New program hopes to give Indigenous youth the skills to become future leaders
‘I'm excited to share everything I learned from this with my community,’ says Sandie Germain
Dr. Stanley Vollant has spent much of the last decade travelling across Quebec sharing his message about healthy living and reconciliation, but he hopes to pass on that role to the next generation of Indigenous leaders.
It's why his non-profit organization Puamun Meshkenu launched a new youth ambassadors program aimed at giving 11 First Nations and Inuit youth work and public speaking experience.
"I would like to have young people take this role of leader and also be role models so that the youth can connect with them and to continue what my mission was the last seven years," said Vollant, who is Innu from Pessamit, Que.
"They're going to get a chance to speak about their own experience. The youth can connect with them more easily than a 54-year-old guy."
Vollant was the first Indigenous surgeon in the province. In 2017, he founded Puamun Meshkenu after completing a 6,000 kilometre-walk across eastern Canada, stopping in Indigenous communities along the way to talk about healthy living.
The 11 ambassadors in the program — all young First Nations and Inuit women — received a three-day training session in Quebec City in January, and were supposed to be a part of another session at the end of the month. The training, which was going to held in Atikamekw territory north of La Tuque, Que., was cancelled Friday due to COVID-19 concerns.
Gaining confidence from each other
Vollant said he was a shy person when he was young before becoming a physician, and wants to give First Nations, Métis, and Inuit youth the opportunities he had to grow.
"I just want to foster their leadership," he said.
"We should be proud to be Indigenous people in Quebec, and we should always put that pride of being First Nations forward, convince the youth that they can realize their dreams, whatever the dream is."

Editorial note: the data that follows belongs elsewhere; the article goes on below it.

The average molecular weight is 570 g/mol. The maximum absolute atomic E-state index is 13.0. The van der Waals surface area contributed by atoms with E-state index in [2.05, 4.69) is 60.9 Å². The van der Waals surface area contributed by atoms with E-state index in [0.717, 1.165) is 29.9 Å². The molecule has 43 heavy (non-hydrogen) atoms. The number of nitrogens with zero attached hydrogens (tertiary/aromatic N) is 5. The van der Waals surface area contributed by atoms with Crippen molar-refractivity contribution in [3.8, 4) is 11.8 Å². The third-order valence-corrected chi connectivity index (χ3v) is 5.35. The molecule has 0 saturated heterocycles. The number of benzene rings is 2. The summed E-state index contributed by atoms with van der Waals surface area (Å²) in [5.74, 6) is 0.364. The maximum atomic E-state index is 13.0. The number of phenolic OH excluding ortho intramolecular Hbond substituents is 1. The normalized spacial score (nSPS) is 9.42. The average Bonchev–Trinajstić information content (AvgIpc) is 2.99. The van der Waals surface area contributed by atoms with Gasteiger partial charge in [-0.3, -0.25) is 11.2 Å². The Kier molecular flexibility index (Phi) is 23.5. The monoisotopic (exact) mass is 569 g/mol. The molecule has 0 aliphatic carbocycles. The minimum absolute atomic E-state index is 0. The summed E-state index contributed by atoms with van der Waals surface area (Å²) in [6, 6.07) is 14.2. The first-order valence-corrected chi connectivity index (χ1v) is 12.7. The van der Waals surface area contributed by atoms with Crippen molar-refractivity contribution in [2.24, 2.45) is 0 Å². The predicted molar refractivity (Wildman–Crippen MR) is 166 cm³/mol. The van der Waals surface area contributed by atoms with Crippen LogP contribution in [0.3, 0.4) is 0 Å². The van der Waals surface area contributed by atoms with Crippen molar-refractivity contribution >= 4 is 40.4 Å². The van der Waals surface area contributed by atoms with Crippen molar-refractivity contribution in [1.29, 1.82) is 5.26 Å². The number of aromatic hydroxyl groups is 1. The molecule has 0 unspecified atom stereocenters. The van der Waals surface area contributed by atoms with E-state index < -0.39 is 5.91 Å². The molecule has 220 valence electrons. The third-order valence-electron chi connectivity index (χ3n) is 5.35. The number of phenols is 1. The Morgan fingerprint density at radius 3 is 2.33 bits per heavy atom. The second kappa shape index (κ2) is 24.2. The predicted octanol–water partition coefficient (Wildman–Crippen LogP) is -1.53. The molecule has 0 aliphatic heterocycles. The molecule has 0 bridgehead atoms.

Sandie Germain, 25, from Listuguj, Que., said the experience thus far has boosted her self-confidence.
"I'm very shy and quiet, and just introducing myself in front of everyone and telling them about myself has been a journey in itself. But I can already see myself gaining that confidence," she said.
"I'm super nervous but I think it's nice to see someone from where I am being able to share my story with other people who have similar feelings like I do with public speaking."
Germain hopes the program will be beneficial for her work as a family violence prevention educator for youth, which often requires doing presentations at community schools on healthy relationships.
"I'm excited to share everything I learned from this with my community," said Germain.
For Tori Barrer, a 25-year-old member of the Kebaowek First Nation in Kipawa, Que., the program has been a special opportunity.
"Every time I think about the group that we have, [it's] so interesting how we ended up being all women. All of us are women, lead, and speak our message," she said.
Barrier is a member of the Canadian Army Reserve and will be graduating this year from the Native Community Worker program at the Anishinabek Education Institute.
"It's easier to speak with the uniform on, but to speak just as myself as Tori Barrer is so different and I'm so proud to be able to speak my truth just as myself," she said.
"To watch the other women in the room speak their truth is so powerful. As we continue to grow and support each other through this journey, it's definitely helped me with my confidence."